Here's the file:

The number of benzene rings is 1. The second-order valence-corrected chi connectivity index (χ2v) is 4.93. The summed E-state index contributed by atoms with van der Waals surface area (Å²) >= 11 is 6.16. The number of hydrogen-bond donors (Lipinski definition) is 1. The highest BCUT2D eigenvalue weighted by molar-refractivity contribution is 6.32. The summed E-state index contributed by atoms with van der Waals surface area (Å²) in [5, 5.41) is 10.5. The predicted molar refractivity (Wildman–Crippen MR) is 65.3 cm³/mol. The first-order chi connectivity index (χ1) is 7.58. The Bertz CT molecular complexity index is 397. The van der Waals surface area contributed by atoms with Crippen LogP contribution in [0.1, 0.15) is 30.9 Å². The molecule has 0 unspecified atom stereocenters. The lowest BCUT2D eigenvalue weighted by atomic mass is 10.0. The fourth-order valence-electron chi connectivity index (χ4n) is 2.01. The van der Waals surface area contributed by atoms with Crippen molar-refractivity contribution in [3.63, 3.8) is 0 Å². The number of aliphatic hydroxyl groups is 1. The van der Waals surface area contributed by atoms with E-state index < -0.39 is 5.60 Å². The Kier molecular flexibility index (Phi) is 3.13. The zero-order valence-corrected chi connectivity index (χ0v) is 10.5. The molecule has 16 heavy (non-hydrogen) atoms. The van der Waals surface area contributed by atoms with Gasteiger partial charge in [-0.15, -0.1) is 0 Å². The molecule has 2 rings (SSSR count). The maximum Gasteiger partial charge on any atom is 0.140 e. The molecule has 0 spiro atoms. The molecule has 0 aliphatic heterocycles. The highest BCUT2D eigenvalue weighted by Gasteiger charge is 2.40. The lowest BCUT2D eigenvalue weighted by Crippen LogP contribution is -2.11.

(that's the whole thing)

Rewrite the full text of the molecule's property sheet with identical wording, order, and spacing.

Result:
The number of benzene rings is 1. The second-order valence-corrected chi connectivity index (χ2v) is 4.93. The summed E-state index contributed by atoms with van der Waals surface area (Å²) >= 11 is 6.16. The number of hydrogen-bond donors (Lipinski definition) is 1. The highest BCUT2D eigenvalue weighted by molar-refractivity contribution is 6.32. The summed E-state index contributed by atoms with van der Waals surface area (Å²) in [5, 5.41) is 10.5. The predicted molar refractivity (Wildman–Crippen MR) is 65.3 cm³/mol. The first-order chi connectivity index (χ1) is 7.58. The Bertz CT molecular complexity index is 397. The van der Waals surface area contributed by atoms with Crippen LogP contribution in [0.1, 0.15) is 30.9 Å². The molecule has 0 unspecified atom stereocenters. The lowest BCUT2D eigenvalue weighted by atomic mass is 10.0. The fourth-order valence-electron chi connectivity index (χ4n) is 2.01. The van der Waals surface area contributed by atoms with Crippen molar-refractivity contribution in [3.63, 3.8) is 0 Å². The number of aliphatic hydroxyl groups is 1. The van der Waals surface area contributed by atoms with E-state index < -0.39 is 5.60 Å². The Kier molecular flexibility index (Phi) is 3.13. The zero-order valence-corrected chi connectivity index (χ0v) is 10.5. The molecule has 16 heavy (non-hydrogen) atoms. The van der Waals surface area contributed by atoms with Gasteiger partial charge in [-0.15, -0.1) is 0 Å². The molecule has 2 rings (SSSR count). The maximum Gasteiger partial charge on any atom is 0.140 e. The molecule has 0 spiro atoms. The molecule has 0 aliphatic heterocycles. The highest BCUT2D eigenvalue weighted by Gasteiger charge is 2.40. The lowest BCUT2D eigenvalue weighted by Crippen LogP contribution is -2.11.